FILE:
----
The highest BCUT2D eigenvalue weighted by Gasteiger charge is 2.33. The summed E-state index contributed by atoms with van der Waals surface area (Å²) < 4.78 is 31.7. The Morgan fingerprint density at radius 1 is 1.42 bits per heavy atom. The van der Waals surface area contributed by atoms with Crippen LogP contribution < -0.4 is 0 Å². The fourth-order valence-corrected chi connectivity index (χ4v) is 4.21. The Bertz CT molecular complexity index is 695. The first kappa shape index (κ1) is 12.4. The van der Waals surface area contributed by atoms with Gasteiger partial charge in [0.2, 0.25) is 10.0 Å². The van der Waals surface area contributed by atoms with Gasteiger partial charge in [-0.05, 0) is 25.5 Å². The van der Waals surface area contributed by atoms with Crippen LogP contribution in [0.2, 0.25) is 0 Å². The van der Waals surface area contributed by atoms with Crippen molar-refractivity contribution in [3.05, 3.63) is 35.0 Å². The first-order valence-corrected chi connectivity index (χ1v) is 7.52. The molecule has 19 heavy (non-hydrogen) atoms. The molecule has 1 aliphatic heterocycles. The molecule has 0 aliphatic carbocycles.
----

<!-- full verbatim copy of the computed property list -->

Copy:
The highest BCUT2D eigenvalue weighted by Gasteiger charge is 2.33. The summed E-state index contributed by atoms with van der Waals surface area (Å²) < 4.78 is 31.7. The Morgan fingerprint density at radius 1 is 1.42 bits per heavy atom. The van der Waals surface area contributed by atoms with Crippen LogP contribution < -0.4 is 0 Å². The fourth-order valence-corrected chi connectivity index (χ4v) is 4.21. The Bertz CT molecular complexity index is 695. The first kappa shape index (κ1) is 12.4. The van der Waals surface area contributed by atoms with Gasteiger partial charge in [0.2, 0.25) is 10.0 Å². The van der Waals surface area contributed by atoms with Gasteiger partial charge in [-0.05, 0) is 25.5 Å². The van der Waals surface area contributed by atoms with Crippen LogP contribution in [0.2, 0.25) is 0 Å². The van der Waals surface area contributed by atoms with Crippen molar-refractivity contribution in [3.05, 3.63) is 35.0 Å². The first-order valence-corrected chi connectivity index (χ1v) is 7.52. The molecule has 19 heavy (non-hydrogen) atoms. The molecule has 1 aliphatic heterocycles. The molecule has 0 aliphatic carbocycles.